Ancient Egyptian jewelers created designs using elements of nature that had magical or religious significance. The scarab beetle, the favored adornment of the time, represented the sun and creation. Lotus flowers represented resurrection. If the gems or minerals used were not themselves fashioned into a flower or fish, their color represented the elements. Lapis Lazuli, a deep blue color, symbolized the night sky, green Feldspar meant new growth and rebirth, Carnelian Agate, a red color, stood for energy and life. King Tut, in 1336 BC, wore bracelets made of gold inlaid with colored stones, including Lapis Lazuli. The Minoans favored using bees and honeycombs as common jewelry designs and flower buds were popular with the ancient Greeks. Golden serpents, peacocks and doves were common forms in Western Asia. The Middle Ages is known for lions, dogs, leopards and other dominant animals, while the Gothic periods romanticized naturalism with unicorns, stags and swans. By the 1620’s naturalistic jewelry took Paris by storm and with the development of painted enamels, fine detail in design was made possible during the 17th century. Europe drew inspiration from the study of botany and Tulips became a huge sensation leading to the term “Tulipomania” which made its way into lockets, watch cases and the backs of jewels. By the 1700’s this floral trend has blossomed into a full fledged style known as Rococo. In the 19th century, after centuries of isolation, Japan resumed contact with the west and introduced a whole new set of motifs like bamboo, chrysanthemums, dragons, cranes and fans. The jewelers of the 1800’s again ascribed symbolism to the elements they designed. Forget-me-nots represented true love, lilies of the valley meant the return of happiness. The serpent stood for eternity. The Art Deco movement, with it’s explosion of geometric designs, temporarily abandoned nature as an inspiration but by the 1930’s Art Deco had lost its momentum and jewelry motifs expanded to include nature once again.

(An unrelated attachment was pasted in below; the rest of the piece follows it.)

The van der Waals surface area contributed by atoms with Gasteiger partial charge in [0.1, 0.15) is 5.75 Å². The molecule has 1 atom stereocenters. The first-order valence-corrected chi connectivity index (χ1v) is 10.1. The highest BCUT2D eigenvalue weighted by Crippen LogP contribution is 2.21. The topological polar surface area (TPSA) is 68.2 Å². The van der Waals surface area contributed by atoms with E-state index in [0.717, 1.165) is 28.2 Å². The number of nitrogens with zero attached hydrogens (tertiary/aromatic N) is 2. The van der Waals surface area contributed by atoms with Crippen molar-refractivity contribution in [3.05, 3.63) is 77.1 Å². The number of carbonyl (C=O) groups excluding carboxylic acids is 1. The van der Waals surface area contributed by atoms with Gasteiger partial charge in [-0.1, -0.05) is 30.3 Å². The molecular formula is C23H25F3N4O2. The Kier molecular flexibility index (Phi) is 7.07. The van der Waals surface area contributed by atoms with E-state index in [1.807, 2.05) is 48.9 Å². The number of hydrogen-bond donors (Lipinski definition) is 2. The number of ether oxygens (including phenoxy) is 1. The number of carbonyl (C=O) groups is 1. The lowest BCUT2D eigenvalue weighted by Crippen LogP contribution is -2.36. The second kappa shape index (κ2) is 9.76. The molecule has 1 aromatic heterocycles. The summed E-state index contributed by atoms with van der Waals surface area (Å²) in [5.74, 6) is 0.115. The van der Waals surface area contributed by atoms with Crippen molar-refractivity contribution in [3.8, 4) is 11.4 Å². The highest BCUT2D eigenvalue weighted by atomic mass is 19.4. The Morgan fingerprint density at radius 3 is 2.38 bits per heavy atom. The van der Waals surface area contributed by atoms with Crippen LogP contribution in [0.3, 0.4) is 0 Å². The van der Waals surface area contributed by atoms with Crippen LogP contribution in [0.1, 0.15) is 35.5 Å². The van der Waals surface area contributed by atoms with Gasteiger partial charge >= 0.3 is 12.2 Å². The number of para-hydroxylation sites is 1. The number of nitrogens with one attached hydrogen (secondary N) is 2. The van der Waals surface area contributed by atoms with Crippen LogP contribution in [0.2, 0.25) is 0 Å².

Nature is as popular as ever among contemporary jewelry designers. Fine jewelry is sculpted with nature’s own bounty: priceless gems and precious metals.
A Gem for Every Reason and Season: The Birthstones
Stones are not only associated with the months of the year, Gem legends abound. They are referenced in the Bible, the Bhagavad-Gita and numerous works of great literature. Rock crystal gives the wearer pure faith. Carnelian Agate symbolizes joy and peace. Ancient Greeks claimed Chalcedony bestowed physical strength. The Chinese believe jade brings prosperity. Lapis Lazuli offers light and wisdom. Moonstone creates harmony in relationships. Need a physical or mental boost… or just a good excuse to buy a treasure?…These are just a few of the thousands you can find. Treat yourself to a Natural Wonder.
Written by Wendy Adeler Hall
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